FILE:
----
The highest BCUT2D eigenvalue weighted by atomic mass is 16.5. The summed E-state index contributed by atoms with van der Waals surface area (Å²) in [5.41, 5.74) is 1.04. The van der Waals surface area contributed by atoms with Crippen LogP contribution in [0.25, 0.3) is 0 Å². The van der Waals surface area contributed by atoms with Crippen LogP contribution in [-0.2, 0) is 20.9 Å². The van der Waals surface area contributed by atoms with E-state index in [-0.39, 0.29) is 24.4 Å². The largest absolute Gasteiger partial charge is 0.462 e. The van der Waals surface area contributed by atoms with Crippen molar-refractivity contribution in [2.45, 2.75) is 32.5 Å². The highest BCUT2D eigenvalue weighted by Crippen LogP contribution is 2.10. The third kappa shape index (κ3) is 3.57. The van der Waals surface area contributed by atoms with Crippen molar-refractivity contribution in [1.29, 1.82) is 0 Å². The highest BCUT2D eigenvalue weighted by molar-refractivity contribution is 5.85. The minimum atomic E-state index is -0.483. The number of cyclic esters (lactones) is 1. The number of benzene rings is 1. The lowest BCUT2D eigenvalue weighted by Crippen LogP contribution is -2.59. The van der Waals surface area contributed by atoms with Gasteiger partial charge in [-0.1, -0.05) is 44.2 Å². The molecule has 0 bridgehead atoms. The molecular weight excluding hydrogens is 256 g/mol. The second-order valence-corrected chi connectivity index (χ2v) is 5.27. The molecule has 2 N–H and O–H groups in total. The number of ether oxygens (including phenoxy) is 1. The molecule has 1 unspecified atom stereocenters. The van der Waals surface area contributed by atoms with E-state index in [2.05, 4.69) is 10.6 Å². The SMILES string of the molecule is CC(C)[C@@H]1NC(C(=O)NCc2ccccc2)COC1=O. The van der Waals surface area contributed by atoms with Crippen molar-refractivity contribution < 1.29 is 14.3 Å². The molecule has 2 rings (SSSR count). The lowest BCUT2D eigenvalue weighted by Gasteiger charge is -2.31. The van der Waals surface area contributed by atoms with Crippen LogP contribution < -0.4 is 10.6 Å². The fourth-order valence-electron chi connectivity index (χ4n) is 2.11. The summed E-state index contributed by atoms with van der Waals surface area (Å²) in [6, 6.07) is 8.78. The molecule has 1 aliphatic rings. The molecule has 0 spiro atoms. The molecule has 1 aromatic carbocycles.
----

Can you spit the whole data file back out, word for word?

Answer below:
The highest BCUT2D eigenvalue weighted by atomic mass is 16.5. The summed E-state index contributed by atoms with van der Waals surface area (Å²) in [5.41, 5.74) is 1.04. The van der Waals surface area contributed by atoms with Crippen LogP contribution in [0.25, 0.3) is 0 Å². The van der Waals surface area contributed by atoms with Crippen LogP contribution in [-0.2, 0) is 20.9 Å². The van der Waals surface area contributed by atoms with E-state index in [-0.39, 0.29) is 24.4 Å². The largest absolute Gasteiger partial charge is 0.462 e. The van der Waals surface area contributed by atoms with Crippen molar-refractivity contribution in [2.45, 2.75) is 32.5 Å². The highest BCUT2D eigenvalue weighted by Crippen LogP contribution is 2.10. The third kappa shape index (κ3) is 3.57. The van der Waals surface area contributed by atoms with Crippen molar-refractivity contribution in [1.29, 1.82) is 0 Å². The highest BCUT2D eigenvalue weighted by molar-refractivity contribution is 5.85. The minimum atomic E-state index is -0.483. The number of cyclic esters (lactones) is 1. The number of benzene rings is 1. The lowest BCUT2D eigenvalue weighted by Crippen LogP contribution is -2.59. The van der Waals surface area contributed by atoms with Gasteiger partial charge in [-0.1, -0.05) is 44.2 Å². The molecule has 0 bridgehead atoms. The molecular weight excluding hydrogens is 256 g/mol. The second-order valence-corrected chi connectivity index (χ2v) is 5.27. The molecule has 2 N–H and O–H groups in total. The number of ether oxygens (including phenoxy) is 1. The molecule has 1 unspecified atom stereocenters. The van der Waals surface area contributed by atoms with E-state index in [2.05, 4.69) is 10.6 Å². The SMILES string of the molecule is CC(C)[C@@H]1NC(C(=O)NCc2ccccc2)COC1=O. The van der Waals surface area contributed by atoms with Crippen molar-refractivity contribution < 1.29 is 14.3 Å². The molecule has 2 rings (SSSR count). The lowest BCUT2D eigenvalue weighted by Gasteiger charge is -2.31. The van der Waals surface area contributed by atoms with Crippen LogP contribution < -0.4 is 10.6 Å². The fourth-order valence-electron chi connectivity index (χ4n) is 2.11. The summed E-state index contributed by atoms with van der Waals surface area (Å²) in [6, 6.07) is 8.78. The molecule has 1 aliphatic rings. The molecule has 0 spiro atoms. The molecule has 1 aromatic carbocycles.